• By “right-wing” one can also mean “nationalist”. From this point of view, the parties of the pro-Maidan coalition are nationalistic only by their mistrust and hostility towards Hungary and the Hungarian minority in Romania. In Cluj/Kolozsvár, a city where, up until the 1970s, Hungarian was more commonly spoken in the heart of the city than Romanian, and which is currently used as a tactical base for the coup camp, mayor E. Boc, of the putschist camp, has for years been setting forth the policy of his ultra-nationalist predecessor Funar, consisting of illegally refusing to apply the national legislation, which would impose multilingual signage (including Hungarian) in this multilingual city. At the same time, the USR, which is at the heart of the putschist movement, totally dependent on the Romanian secret services, is discreetly trying to snatch a left-liberal fringe from the Hungarian minority party (UDMR/RMDSZ), which, as of this writing, is cautiously standing on the side-lines. Moreover, the Maidan combines a vaguely chauvinistic folklore (a sea of Romanian flags, Romanian anthems, etc.) with an overtly antinational discourse: slogans in English, symbiosis with the multinationals, plus the habit of seeking assistance from Western embassies and applauding all their intolerable interferences in national political life, etc..
  • Last but not least, almost all the “heroes” of the putschist movement above the age of forty, so eager to usurp the revolutionary symbols of the regime change of 1989, unfortunately have a more than questionable “refusenik past”. While most Saxons of his ethnic group, driven out by Ceauşescu, migrated en masse to Germany leaving everything behind, K. Johannis completed an excellent curriculum of studies (under a regime in which “enemies of the working class” were denied access to higher education), before building up in Romania during the 1990s a real estate empire that few high school teachers would ever dare to dream of even in …  Germany. The prosecutor M. Macovei, an LGBT activist in her spare time, but above all a living icon of the “anti-corruption crusade”, does not lack experience in the field, since she was already a public prosecutor under … Ceauşescu.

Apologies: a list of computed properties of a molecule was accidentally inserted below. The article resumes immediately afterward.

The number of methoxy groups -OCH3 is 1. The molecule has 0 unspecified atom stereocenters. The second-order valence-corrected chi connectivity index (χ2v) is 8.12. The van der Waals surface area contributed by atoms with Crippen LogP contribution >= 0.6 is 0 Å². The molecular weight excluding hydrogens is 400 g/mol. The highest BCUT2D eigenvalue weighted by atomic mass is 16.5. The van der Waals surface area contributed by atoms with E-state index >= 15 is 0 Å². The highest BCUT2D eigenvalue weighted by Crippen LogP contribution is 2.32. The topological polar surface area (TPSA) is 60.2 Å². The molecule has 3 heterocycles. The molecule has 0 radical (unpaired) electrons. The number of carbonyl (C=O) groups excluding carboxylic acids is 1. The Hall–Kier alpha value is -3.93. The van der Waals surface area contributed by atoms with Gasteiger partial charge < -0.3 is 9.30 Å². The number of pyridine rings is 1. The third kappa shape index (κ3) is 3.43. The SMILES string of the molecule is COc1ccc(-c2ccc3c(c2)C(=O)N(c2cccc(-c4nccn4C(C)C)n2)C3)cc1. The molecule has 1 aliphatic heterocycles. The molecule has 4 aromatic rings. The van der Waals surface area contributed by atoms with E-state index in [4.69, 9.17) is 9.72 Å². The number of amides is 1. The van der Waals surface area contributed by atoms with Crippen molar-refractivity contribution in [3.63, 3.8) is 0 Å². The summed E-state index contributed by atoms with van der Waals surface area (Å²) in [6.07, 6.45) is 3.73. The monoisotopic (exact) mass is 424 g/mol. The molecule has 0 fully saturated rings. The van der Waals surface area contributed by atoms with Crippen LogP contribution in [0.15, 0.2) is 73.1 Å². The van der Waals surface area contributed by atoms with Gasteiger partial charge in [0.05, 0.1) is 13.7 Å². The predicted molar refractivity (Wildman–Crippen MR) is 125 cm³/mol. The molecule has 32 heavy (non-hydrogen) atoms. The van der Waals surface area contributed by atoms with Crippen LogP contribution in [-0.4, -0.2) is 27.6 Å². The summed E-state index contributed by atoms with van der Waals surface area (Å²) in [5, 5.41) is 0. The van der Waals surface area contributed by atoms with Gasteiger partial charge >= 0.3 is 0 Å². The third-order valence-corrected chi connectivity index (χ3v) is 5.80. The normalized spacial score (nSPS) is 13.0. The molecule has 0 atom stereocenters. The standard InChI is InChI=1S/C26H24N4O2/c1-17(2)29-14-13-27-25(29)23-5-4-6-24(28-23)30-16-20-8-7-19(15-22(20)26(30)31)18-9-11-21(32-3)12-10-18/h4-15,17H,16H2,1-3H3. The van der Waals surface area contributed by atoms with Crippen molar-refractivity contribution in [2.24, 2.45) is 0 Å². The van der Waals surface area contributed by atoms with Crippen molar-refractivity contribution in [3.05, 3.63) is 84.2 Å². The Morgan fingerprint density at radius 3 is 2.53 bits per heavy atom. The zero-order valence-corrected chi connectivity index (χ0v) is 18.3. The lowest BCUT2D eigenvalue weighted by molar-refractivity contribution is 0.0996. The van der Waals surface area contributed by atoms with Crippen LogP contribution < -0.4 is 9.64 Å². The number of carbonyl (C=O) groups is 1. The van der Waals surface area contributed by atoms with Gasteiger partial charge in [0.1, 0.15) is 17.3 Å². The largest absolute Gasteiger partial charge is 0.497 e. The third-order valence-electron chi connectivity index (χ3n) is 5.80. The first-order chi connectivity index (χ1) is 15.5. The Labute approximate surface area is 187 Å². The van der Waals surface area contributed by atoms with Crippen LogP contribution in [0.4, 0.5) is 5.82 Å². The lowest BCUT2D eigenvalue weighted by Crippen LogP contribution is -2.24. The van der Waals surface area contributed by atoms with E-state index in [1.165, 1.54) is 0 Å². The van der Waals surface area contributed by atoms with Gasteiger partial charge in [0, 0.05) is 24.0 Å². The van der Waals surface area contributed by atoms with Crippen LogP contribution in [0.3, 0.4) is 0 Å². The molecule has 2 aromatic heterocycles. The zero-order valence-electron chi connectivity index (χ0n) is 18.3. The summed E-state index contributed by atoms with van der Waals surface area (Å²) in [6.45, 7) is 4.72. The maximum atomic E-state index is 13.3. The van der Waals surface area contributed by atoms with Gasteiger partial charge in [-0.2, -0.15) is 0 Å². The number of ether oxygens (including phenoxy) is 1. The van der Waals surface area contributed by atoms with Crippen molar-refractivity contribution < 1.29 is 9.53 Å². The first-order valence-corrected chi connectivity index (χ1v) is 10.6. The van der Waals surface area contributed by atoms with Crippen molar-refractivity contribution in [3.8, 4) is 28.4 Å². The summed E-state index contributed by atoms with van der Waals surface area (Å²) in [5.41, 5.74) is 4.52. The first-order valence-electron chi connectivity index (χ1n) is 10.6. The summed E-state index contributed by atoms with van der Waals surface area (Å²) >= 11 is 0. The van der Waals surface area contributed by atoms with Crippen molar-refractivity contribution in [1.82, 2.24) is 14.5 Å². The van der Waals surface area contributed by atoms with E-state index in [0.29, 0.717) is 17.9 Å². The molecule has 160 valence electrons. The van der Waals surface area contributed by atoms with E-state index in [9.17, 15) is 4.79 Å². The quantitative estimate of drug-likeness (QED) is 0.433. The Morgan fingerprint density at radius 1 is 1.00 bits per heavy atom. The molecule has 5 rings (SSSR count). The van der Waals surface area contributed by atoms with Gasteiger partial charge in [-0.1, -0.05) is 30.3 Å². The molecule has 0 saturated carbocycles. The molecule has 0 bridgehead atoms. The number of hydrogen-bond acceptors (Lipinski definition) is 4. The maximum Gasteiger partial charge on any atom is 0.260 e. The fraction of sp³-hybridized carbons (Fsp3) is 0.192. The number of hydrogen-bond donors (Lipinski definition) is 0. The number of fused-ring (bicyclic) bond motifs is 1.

In reality, the history of Central Europe repeats itself even in the smallest details. Just as the collapse of the Third Reich in 1945 delivered Hungary and Romania to the Soviet Union, the collapse of the Socialist Bloc in 1990 brought them into the hands of the Western Empire (NATO falcons and IMF vultures flying in tandem). In both cases, it took the two countries a generation (a little less in Hungary, a little more in Romania) to recover and to make a patriotic re-appropriation of the imposed regime.

In both cases, Hungary paid for its revolutionary precociousness with the price of blood: the 1956 uprising and subsequent brutal repression, which led eventually to the Kádár regime, and the bloody riots of 2006, which contributed to FIDESZ coming to power in 2010 with its new program of “Hungarian Revival”. In both cases, Romania chose instead the path of compromise: in the 1960s, N. Ceauşescu’s gradual ascent led to a kind of “Romanian Titoism”, as impotent as the Kádár regime to correct the constitutive evils of the communist dictatorship, but allowing a true economic boom and relative independence. In the early 2010s, PSD governments (a party that in the 1990s and early 2000s still participated in the neoliberal agenda and the plundering of the nation’s industrial heritage) gradually took the path of populist policies, adopting measures very similar to those promoted simultaneously by the Orbán government in Hungary (wage increases, social policies).